Ohio has a rich history. French fur traders initially occupied its territory; however, after the French and Indian war in 1754, it became a part of the British colonies.
After the American Revolution, its territories became a part of the North-Western United States. Ohio is the 17th state to join the union, the first state adjoined from the northwest territory in 1803.
There are 25 ghost towns in Ohio. Boston Mills is the most popular one known to be the “creepiest” in Ohio. It has been abandoned since the 1970s and is said to be haunted.
Ohio has plenty of historical events that tie the earliest record of the United States with today’s top places to visit; with over 70 mining towns that flourished in the early 20th century, ghost town hunting has rapidly become a favorite pastime for many. Let’s look at the most interesting ghost towns in the state and see what interesting facts we can uncover.
Boston Mills is an abandoned town in the northern part of Summit County, which they call Boston Township. Boston Township is made up of two cities: Peninsula and Boston Heights. But back in the day, Boston Mills was an up-and-coming community; it was settled in 1806 and is the oldest village in the county.
The first mill was built in the 1820s, and after the Ohio & Erie Canal, many more mills were built, including a paper mill. Later, in 1880, a railroad station was constructed. The station was named “Boston Mill” in honor of the paper mill.
In the early 1970’s President, Ford signed legislation that allowed the government to purchase lands from private owners to create national parks. The government had the right to claim these lands for purchase. The U.S. Government ordered the people who lived in Boston Mills to evacuate the area to establish a new National Park.
Homes, streets, and buildings were quickly emptied. Legend has it that the area was evacuated for alternate reasons, like toxins in the soil. The Cuyahoga Valley National Park has taken over much of the town. Some buildings have been remodeled, but to this day, what is left of the city remains uninhabited.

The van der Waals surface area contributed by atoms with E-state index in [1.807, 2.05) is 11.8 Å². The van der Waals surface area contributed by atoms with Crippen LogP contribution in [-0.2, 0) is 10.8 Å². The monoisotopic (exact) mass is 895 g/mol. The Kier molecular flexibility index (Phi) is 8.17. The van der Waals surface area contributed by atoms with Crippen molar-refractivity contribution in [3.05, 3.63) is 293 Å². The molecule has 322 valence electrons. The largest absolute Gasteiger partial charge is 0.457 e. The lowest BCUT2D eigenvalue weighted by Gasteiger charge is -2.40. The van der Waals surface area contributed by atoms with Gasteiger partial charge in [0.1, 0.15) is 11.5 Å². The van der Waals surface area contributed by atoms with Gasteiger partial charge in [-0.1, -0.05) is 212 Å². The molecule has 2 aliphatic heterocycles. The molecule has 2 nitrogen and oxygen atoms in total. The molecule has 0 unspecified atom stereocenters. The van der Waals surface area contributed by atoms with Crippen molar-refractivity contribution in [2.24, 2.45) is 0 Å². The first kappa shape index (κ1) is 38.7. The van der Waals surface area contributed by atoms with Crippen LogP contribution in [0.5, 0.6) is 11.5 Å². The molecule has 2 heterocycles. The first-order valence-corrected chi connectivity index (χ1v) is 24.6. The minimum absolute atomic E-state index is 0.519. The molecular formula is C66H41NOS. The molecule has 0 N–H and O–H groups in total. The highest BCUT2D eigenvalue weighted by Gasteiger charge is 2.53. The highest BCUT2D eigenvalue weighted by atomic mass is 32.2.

Moonville is a coal mine, and railroad town abandoned when the railroad shut down. Moonville was settled in the early 1800s in Brown Township, Vinton County, Ohio – In Zaleski State Forest, along the old railroad path that crosses Hope – Moonville Rd. Since 2016, wood pedestrian bridges have been built to connect Moonville to other ghost towns in the area.
In 1856, Samuel Coe needed to build a train station on the Marietta Cincinnati Railroad, so he donated the land. B&O later bought the train station; Coe intended to have a railroad near his home to move coal and clay from it quickly.
The town’s name is said to come from a man who owned a general store in the city called Mr. Moon. The town had a school, a tavern, a hotel, and some scattered residences here and there. Its official population never surpassed 100, even in its prime days, because most workers commute to Moonville.
Since no roads led to Moonville, the railroad was the only way in and out. The transportation setup provoked many deaths as many people tried to walk along the railroad tunnel and were killed by passing trains. Finally, a smallpox epidemic around the 1890s led to several deaths and a significant decrease in population.
By 1920, hardly any families remained, and eventually, in 1947, the last family moved away. Moonville is a ghost town today. Many people make a yearly pilgrimage to see the nearly completed and abandoned railway.